With the flye-press variation on a 10-percent incline, both Pham and Steve achieve a full stretch and a powerful positive contraction on each rep. By adopting the traditional flye technique from the bottom position to three quarters the way up before turning the movement into a press for the final push, the pecs are both thoroughly stretched and blasted with heavy poundage – the best of both worlds.
Both lifters focus on going wide before squeezing the weights together. Quickly transitioning to a 20-rep set of rapid-fire push-ups enables a maximum amount of blood to be pumped directly into the pecs.
Part 3: Hammer Flat Press (with a slight incline)
- Reps: 8-12 (with four plates)
- Sets: 3
The key to ensuring phenomenal pec growth requires strictly isolating the chest wherever possible. While it is impossible to limit the involvement of assistive groupings (primarily the shoulders and triceps) when hitting traditional mass builders, one movement does allow more isolation than the others: the Hammer flat press.
With bench set to a slight incline, Steve and Pham position their bodies up the bench and use a wide grip so as to encourage more lower/outer pec stimulation. Rather than a traditional press grip, Steve adopts a neutral grip to further limit the assistance of the shoulders and triceps.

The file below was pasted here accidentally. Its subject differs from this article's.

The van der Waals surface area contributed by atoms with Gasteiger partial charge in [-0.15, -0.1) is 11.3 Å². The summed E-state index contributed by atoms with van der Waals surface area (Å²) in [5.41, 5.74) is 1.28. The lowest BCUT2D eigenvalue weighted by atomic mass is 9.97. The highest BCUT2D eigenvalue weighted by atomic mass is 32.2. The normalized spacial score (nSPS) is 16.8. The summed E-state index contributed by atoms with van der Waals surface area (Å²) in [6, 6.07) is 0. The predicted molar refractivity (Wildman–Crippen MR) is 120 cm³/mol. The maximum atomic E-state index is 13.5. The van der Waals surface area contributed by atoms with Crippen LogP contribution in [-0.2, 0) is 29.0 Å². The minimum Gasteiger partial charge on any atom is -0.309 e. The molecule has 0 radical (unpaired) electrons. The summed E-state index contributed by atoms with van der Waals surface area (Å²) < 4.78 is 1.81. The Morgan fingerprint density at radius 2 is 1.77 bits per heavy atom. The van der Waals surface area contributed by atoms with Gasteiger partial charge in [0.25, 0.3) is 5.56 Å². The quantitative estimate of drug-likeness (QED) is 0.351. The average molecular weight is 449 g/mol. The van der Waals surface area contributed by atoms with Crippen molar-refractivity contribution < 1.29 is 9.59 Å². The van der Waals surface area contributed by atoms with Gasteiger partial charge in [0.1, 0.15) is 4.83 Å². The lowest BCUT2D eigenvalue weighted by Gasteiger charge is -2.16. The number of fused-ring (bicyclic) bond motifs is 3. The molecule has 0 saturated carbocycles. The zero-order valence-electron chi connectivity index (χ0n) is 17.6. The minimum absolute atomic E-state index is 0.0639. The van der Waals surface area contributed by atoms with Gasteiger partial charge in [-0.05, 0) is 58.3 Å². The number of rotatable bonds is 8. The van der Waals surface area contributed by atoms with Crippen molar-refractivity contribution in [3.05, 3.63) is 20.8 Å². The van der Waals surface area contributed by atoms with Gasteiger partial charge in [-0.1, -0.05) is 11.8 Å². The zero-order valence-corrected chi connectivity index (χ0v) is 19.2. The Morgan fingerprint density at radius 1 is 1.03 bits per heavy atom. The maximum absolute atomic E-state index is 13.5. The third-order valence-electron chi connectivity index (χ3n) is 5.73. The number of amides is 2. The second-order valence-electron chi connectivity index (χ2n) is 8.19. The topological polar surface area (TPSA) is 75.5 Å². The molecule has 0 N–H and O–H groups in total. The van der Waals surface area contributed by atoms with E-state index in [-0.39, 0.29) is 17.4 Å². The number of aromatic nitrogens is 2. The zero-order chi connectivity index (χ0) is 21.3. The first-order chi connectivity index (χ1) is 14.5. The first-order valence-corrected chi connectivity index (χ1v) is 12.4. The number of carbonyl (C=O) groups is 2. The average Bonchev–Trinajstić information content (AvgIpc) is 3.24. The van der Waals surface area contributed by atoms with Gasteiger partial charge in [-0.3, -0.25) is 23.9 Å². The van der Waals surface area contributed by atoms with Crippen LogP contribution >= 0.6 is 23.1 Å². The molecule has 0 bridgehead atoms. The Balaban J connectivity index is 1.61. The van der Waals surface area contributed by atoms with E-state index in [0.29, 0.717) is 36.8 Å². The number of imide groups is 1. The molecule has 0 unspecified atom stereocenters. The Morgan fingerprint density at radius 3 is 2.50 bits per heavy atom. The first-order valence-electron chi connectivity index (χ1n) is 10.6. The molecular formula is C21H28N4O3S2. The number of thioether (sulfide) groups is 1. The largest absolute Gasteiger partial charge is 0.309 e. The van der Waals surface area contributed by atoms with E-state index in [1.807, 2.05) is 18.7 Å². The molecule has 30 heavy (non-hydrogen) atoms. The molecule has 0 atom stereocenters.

Four plates a side make 12 reps a struggle but, with perfect form, both lifters achieve their target. To achieve failure on the final reps Steve has a spotter on standby, one who knows when Steve has hit his fatigue point and who can provide minimal assistance if necessary.
Progressive overload is a bodybuilding mandatory that cannot be overlooked when muscle mass increases are the goal. Forced reps, says Steve, are a great way to achieve maximal overload to ensure that muscle gains are taken to the next level.
Part 4: Incline Hammer Press (supersetted with pec deck machine and standing cable flye machine)
- Reps: 10-12
- Sets: 3 supersets (nine sets total)
With pecs inflated, Pham and Steve are ready to cap their chest workout with a “blow out” volume set: incline Hammer press supersetted with pec deck machine and cable flyes for nine total sets. This final combination of movements will require much heart, determination and intra-workout supplementation to extend intensity beyond where lesser (and less suitably equipped) lifters would have long since quit.
First up is the incline hammer press for upper pecs. With a wider neutral (palms in) grip – “to take the shoulders out of play” – Steve and Pham finish as they started: with slow controlled negatives and a powerful and explosive positive contraction on each rep.
And we all know that without the PAIN, there can be no GAINS!
Next up: the pec deck for full pec activation. Here both athletes bring their elbows as far back as possible to achieve full stretching (and much growth-inducing muscle microtrauma) of the pec fibers. As the handles are pressed together with pure pec strength, both chests are fully contracted and pumped to epic dimensions.
Finally, the standing cable flye machine (for lower pecs) rounds out the sequence to ensure that the entire pec complex is hit with unbridled intensity. Despite the compounding of intensity across all three movements, form is fluid with no pausing at either the top or bottom. Rather, muscle tension is continuous and the pain is all too real.